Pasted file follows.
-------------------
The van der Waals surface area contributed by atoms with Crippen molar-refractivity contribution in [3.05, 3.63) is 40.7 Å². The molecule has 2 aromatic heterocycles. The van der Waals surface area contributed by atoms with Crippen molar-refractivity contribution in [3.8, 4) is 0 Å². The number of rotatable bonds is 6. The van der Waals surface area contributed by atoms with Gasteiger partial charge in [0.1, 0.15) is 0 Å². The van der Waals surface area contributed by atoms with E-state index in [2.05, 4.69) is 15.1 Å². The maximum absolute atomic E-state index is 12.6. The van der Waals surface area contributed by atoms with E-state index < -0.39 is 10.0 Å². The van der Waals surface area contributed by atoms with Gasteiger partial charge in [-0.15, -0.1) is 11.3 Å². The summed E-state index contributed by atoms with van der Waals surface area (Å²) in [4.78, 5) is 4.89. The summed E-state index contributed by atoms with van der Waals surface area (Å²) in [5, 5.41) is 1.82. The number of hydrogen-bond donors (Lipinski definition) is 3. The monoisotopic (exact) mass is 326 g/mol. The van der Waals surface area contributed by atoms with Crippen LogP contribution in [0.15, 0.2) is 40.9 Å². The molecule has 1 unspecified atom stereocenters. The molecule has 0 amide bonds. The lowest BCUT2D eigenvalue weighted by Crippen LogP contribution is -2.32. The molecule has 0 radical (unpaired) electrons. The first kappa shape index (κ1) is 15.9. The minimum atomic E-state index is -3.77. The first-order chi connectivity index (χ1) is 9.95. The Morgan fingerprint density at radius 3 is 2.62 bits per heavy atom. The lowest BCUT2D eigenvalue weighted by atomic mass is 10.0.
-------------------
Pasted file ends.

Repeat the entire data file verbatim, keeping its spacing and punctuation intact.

The van der Waals surface area contributed by atoms with Crippen molar-refractivity contribution in [3.05, 3.63) is 40.7 Å². The molecule has 2 aromatic heterocycles. The van der Waals surface area contributed by atoms with Crippen molar-refractivity contribution in [3.8, 4) is 0 Å². The number of rotatable bonds is 6. The van der Waals surface area contributed by atoms with Gasteiger partial charge in [0.1, 0.15) is 0 Å². The van der Waals surface area contributed by atoms with E-state index in [2.05, 4.69) is 15.1 Å². The maximum absolute atomic E-state index is 12.6. The van der Waals surface area contributed by atoms with E-state index < -0.39 is 10.0 Å². The van der Waals surface area contributed by atoms with Gasteiger partial charge in [-0.15, -0.1) is 11.3 Å². The summed E-state index contributed by atoms with van der Waals surface area (Å²) in [4.78, 5) is 4.89. The summed E-state index contributed by atoms with van der Waals surface area (Å²) in [5, 5.41) is 1.82. The number of hydrogen-bond donors (Lipinski definition) is 3. The monoisotopic (exact) mass is 326 g/mol. The van der Waals surface area contributed by atoms with Crippen LogP contribution in [0.15, 0.2) is 40.9 Å². The molecule has 1 unspecified atom stereocenters. The molecule has 0 amide bonds. The lowest BCUT2D eigenvalue weighted by Crippen LogP contribution is -2.32. The molecule has 0 radical (unpaired) electrons. The first kappa shape index (κ1) is 15.9. The minimum atomic E-state index is -3.77. The first-order chi connectivity index (χ1) is 9.95. The Morgan fingerprint density at radius 3 is 2.62 bits per heavy atom. The lowest BCUT2D eigenvalue weighted by atomic mass is 10.0.